It was a long walk to the Great River, cutting across country for the most part, which meant slogging up steep rocky grades and down slick hillsides, catching at the brush to keep from slipping and falling all the way to the bottom. Peter had the bit in his teeth, driving them on in Rhea's wake like something awful was chasing them. But Edmund suspected Peter felt something awful loomed ahead, and they had to beat it, what ever it was.

After a quick lunch (cold flat-bread and fish Torvus had caught in the stream that morning), which they ate huddled together in the shelter of a great pine, Rhea took them down into a marshy valley. There was no trail through the marsh, just a series of tussocks a little higher than the surrounding land, and they had to jump from one to the next like pieces on a game board. When they got to the other side at last, they were all drenched with sweat and their feet and legs were splattered with mud and decaying vegetation.

"Let's rest," suggested Edmund, and for once, Peter nodded agreement before slumping against the trunk of a tree. Rhea lay down and began worrying at something between her toes, and Susan helped Lucy empty the mud out of her boots.

Edmund considered taking off his boots but realized he would likely never get them back on. He was staring at the mud under his toenails when Peter said casually, his eyes closed, "I talked to Stormcoat about Whiterush Vale."

Oh, thought Edmund. He flushed hot, then cold, remembering the conversation with Stormcoat and Silversharp, in which the two Centaurs had set out clearly all the very many ways in which Edmund had bungled the battle. He'd known it was bad at the time, but going over the details with the two experienced soldiers had been like living it all over again.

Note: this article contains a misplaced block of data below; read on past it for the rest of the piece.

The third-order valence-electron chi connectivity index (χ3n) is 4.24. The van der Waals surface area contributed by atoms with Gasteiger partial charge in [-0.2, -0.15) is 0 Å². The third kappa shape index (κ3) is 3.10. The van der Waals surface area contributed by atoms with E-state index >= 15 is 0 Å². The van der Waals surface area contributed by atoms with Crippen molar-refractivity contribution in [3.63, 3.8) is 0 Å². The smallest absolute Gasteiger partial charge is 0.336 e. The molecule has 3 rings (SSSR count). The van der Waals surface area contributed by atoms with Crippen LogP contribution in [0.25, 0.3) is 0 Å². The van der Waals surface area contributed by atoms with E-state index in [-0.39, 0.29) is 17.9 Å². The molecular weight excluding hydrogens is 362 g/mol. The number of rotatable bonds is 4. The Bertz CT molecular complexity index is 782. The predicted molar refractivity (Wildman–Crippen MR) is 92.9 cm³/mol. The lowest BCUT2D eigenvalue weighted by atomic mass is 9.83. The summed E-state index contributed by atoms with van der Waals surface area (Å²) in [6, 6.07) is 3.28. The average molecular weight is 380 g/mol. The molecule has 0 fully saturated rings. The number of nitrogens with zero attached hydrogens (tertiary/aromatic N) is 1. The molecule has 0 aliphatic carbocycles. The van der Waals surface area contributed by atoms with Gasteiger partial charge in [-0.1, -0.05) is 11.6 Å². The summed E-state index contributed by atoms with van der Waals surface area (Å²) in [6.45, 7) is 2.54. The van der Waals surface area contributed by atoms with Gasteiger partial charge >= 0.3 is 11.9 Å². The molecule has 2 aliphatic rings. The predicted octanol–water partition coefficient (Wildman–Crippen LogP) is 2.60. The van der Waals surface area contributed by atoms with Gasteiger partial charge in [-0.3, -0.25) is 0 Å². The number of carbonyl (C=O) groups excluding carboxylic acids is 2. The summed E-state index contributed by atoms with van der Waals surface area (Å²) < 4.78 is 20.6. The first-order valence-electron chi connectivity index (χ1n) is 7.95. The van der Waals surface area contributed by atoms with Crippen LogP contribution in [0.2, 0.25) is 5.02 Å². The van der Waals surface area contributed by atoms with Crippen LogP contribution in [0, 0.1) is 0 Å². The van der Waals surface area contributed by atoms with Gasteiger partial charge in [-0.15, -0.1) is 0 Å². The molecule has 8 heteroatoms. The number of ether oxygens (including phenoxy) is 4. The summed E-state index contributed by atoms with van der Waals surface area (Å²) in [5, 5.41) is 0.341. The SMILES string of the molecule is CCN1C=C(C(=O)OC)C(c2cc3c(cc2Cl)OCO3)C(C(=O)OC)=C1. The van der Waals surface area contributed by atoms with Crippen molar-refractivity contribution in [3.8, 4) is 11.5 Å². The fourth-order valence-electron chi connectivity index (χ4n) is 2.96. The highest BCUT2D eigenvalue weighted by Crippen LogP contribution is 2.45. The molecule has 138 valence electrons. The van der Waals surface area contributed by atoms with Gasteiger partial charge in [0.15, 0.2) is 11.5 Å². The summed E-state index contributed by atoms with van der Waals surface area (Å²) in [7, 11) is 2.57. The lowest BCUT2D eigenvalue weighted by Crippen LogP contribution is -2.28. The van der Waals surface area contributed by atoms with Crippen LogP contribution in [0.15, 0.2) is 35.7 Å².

"Uh-huh," he said, finally, and plucked at some grass stuck to the knee of his breeches. "Did he tell you how many Narnians I got killed because I thought I knew what I was doing?"

Peter didn't open his eyes, for which Edmund was grateful. "None of us know what we're doing, Ed."

"Stormcoat does," said Edmund miserably. "And Torvus and Fraxinus and Spearfast and--"

"And you know how they know that?" interrupted Peter, and this time he did open his eyes: they were shockingly blue, in the grey light filtering through the low clouds. "Ed, they knew how to fight a battle because they were officers in the Witch's army."

Fraxinus? "No, that doesn't--but they--" and then Edmund stopped talking, and thought about it, while Peter watched him. With the Winter closing the borders, no other army could have been in Narnia. Where else could Oreius and Torvus and Spearfast have served? He chewed on his lip, thinking, and imagined the moment they realized that Aslan had come, and they could be free, if they fought against their former comrades. "Oh," he said at last, not looking at Peter.

"We have a lot to learn," said Peter, sounding (for once) like a schoolboy from Finchley. "But at least we don't have that behind us."

Well, you don't, thought Edmund, but didn't say it. He felt a little better, though.

They came to the Great River in the mid-afternoon; the rain had let up and the light had improved by the time they came down out of the woods to the broad and trampled swale by the fords. They were far upstream of Beruna still, and there was a great deal of debris caught in the trees and bushes along the riverside. From the look of it, the water was still well above its normal level, and it was running fast. On the far side of the river Edmund saw more forest, and then steep hills to the southwest.

"This is where we cross?" asked Lucy, looking nervous. "Aren't there any bridges, Rhea?"